Dispatches from the Digital Revolution
By KEIRA LYONS
For poor graduate students like me, the OverDrive app has become an invaluable source of entertainment. If you’re reading a book a week like I am, paying $13.99 for an ebook isn’t exactly economical (if you’re wondering how it’s possible to read so often while working and going to school full time, try commuting 45 minutes each way to school via train).
The library ebooks I can borrow for free on OverDrive using my public library card allow me to satisfy my reading habit without breaking the bank. But if OverDrive did not exist, would that necessarily mean I would buy more ebooks?
Absolutely not. I would more likely start re-reading old favorites that line my living room bookshelves, do homework, or read more newspapers.
My personal experience defies what publishers have come to fear of the growing popularity of OverDrive and other library ebook platforms: that free library ebook downloads are negatively impacting ebook purchases. On Christmas Eve, I was flabbergasted by that presumption in the New York Times article, “Publishers vs. Libraries: An E-Book Tug of War”:
In [publishers’] eyes, borrowing an e-book from a library has been too easy. Worried that people will click to borrow an e-book from a library rather than click to buy it, almost all major publishers in the United States now block libraries’ access to the e-book form of either all of their titles or their most recently published ones.
I don’t know if publishers have ever tried downloading a recently published or very popular book on OverDrive, but I encourage them to try. I wanted to read the Hunger Games Trilogy, but didn’t want to shell out the $17.85 Amazon was charging for their Kindle edition. The trilogy is available through the OverDrive app, but guess what number I am on the waiting list for the first book? Twenty-three. With up to a three-week lending period, I could be waiting for 69 weeks. In this case, I couldn’t wait to buy it (luckily, my thoughtful future sister-in-law gifted me the trilogy through Amazon.com for Christmas).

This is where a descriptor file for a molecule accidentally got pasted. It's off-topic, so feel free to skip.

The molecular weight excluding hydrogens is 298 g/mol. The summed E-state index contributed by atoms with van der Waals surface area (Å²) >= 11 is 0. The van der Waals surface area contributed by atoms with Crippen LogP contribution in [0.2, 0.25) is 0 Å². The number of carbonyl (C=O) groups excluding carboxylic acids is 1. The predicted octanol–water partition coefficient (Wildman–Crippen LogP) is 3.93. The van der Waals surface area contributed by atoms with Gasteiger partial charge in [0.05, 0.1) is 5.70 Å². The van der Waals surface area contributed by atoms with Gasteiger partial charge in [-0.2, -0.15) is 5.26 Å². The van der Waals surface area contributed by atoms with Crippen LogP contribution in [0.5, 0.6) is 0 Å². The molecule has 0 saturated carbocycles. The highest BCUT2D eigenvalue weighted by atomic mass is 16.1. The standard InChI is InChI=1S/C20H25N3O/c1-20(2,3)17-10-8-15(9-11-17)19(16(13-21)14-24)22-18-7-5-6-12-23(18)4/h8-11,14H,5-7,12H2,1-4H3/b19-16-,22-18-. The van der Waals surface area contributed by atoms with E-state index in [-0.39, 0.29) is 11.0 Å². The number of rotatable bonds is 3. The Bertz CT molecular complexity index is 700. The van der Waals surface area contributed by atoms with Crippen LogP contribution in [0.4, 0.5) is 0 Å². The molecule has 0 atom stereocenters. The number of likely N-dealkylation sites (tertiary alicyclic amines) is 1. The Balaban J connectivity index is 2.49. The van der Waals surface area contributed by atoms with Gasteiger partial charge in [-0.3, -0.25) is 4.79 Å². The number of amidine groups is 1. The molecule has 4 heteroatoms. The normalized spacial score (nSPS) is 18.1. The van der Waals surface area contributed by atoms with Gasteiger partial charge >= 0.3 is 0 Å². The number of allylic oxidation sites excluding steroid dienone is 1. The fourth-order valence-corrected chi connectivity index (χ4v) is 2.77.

Let me give you another example of how library ebooks add rather than detract from ebook sales. I was browsing through the OverDrive titles a couple of weeks ago, and came across I Don’t Know How She Does It, by Allison Pearson. I downloaded it, since it was free, available at the time, and I was embarking on yet another 45-minute train ride. And it was pretty good! It kept me entertained during my commute, at least. Published in 2002 by Knopf (and adapted into a underwhelming major motion picture in 2011), it probably wouldn’t have been a book I would stumble across in my local bookstore, let alone purchase. Now, however, I may seriously consider buying other books by Pearson—based on the impression I got from that free ebook.
Can anyone explain how this phenomena could possibly be a threat to a publisher’s ebook sales? I just can’t grasp their gripe, here. Someday I will not be a struggling graduate student; I will be a hugely successful publishing professional with loads of expendable income (please, don’t laugh). Is it not in the publisher’s best interest to get me hooked on their books now?